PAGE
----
On the positive side, Lonely Hearts' plot is well worked out. It's constantly keeping you guessing as to who or what the threat is. The pre-credits teaser suggests it's the cheesy guy who chats up poor, lonesome Sharon Richler. The end of the first act knocks that assumption on the head, when we see a predatory-looking Sharon leave behind the fast-decaying body of the cheesy guy in bed. It's a great plot that makes the most of its mystery – even if Sharon looks to be the favourite suspect at one point, this is flipped around to reveal that she's been momentarily possessed by the Burrower. And when the Burrower concludes that Sharon isn't the right body, it then moves onto a nerdy guy nicknamed the Screech, and then onto Screech's one night stand. In the end, it all tracks back to the bartender, whom I certainly wouldn't have originally figured as being involved in these shenanigans on first viewing.
That's the secret of a good plot, and altogether, the Burrower metaphor equates well with the ongoing quest to find that one true love. Angel is already showing its higher gore content than Buffy The Vampire Slayer. The scenes in which the Burrower bursts its way through the luckless victim's body are quite graphic and grisly, and the make-up for the decaying cadavers is also very effectively realised. The bartender's gradual physical breakdown is particularly memorable, especially the way in which he tries in vain to stick down his flapping head skin.
Another thing that Lonely Hearts gets right is... well, the clue is in the title. If Buffy The Vampire Slayer flirts with the notion of the outsider, then Angel fully embraces it in a tightly hugging clinch. This is a brand new world that we're in, a dark adult universe in which loneliness seems to be more common than wasps buzzing round a picnic spot on a scorching July day. It's telling that the main thing holding back pre-Burrower Sharon and Screech is their staggering lack of self-confidence. Sharon's initial body language when sipping a jar with cheesy guy runs along the lines of eyes staring down at the table and quietly mumbled, clipped speech. Screech brings his own brand of loser-dom to the party by harking back to his unhappy days of school – evoking images of braying Jock types hanging him up from the school goalposts. It's not just Angel trying to make bewildered sense of the world around him, it's virtually all of the population. It's a stark reminder that shy outsiders ain't in the minority.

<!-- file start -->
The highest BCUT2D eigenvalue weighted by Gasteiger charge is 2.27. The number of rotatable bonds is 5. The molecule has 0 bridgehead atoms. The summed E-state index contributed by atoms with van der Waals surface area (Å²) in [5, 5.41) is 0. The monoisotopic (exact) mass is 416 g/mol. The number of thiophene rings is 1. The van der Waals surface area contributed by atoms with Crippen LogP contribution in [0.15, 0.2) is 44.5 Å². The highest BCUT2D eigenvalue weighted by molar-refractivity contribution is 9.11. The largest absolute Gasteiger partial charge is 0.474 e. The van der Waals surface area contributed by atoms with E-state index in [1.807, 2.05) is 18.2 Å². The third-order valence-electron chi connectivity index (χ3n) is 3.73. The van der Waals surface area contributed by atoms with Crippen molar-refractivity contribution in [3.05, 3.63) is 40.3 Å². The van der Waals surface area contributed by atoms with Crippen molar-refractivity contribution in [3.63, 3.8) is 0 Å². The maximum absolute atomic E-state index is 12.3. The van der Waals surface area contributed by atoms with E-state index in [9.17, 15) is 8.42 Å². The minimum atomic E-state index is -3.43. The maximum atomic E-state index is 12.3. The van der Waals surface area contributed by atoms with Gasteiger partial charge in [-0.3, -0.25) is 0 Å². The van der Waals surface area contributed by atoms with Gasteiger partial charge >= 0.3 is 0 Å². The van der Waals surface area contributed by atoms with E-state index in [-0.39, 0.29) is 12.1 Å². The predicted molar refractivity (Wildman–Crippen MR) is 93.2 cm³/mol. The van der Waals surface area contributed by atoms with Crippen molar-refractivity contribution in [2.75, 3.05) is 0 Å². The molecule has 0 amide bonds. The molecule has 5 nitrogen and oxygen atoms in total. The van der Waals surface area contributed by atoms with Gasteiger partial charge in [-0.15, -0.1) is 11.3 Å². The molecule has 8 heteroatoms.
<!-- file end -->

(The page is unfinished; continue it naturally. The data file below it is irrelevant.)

Talking of which, Angel does at least get plenty to do in his second adventure. He's amusingly goofy in his hapless attempts at interrogating the D'Oblique clientèle. He gets to do the Batman thing again when trapped in the D'Oblique cellar (Kate even asks “Who are you?” just like in the 1989 movie). He also gets the chance to beat the wind out of the baddies far more than when he was in Buffy The Vampire Slayer – the difference being that most of the time, he's doing so while rolling false vampire dentures around in his mouth and looking at the world through (presumably) barely visible contact lenses and overhanging vampire brow. David Boreanaz has made the part of Angel his own and has confidently established himself as the leading man with equal measures of dramatic gravitas and humour.
Lonely Hearts tends to get overlooked when sitting down to look back over the five seasons of Angel. Which is a shame. While there are one or two faults with some of the supporting characters, overall, it's a confident and slick production, taking a familiar everyday theme and putting a demonic spin on it. Possibly, this lack of recognition is down to the story not being part of a running arc.
In fact, I'm going to stick my neck out here and say that the first season actually ranks as one of my favourites because of this. It makes for a change to have a string of separate, unconnected adventures that are there just to entertain and grip the viewers. Angel's attempts at handling a story arc tend to be a bit spotty, for me personally. Either they're over and done with too soon (Season 2) or completely fudged (Season 4). About the only season to get the story arc right is the third one, while the bookending seasons mainly comprise stand-alone tales that can be enjoyed in their own right.
Lonely Hearts is a good, enjoyable yarn that manages to get its underlying message across through dark visuals and well-written dialogue. It's got plenty of flashy visual effects, neat directorial touches (such as the musical montage of Angel battling to locate the Burrower and the monster claiming more victims) and humour (the ongoing joke of whether the new calling cards feature an angel, a butterfly or a lobster). This spin-off show is already shaping up to be a compelling winner – and there's an old enemy of Angel's waiting in the wings to shake things up further...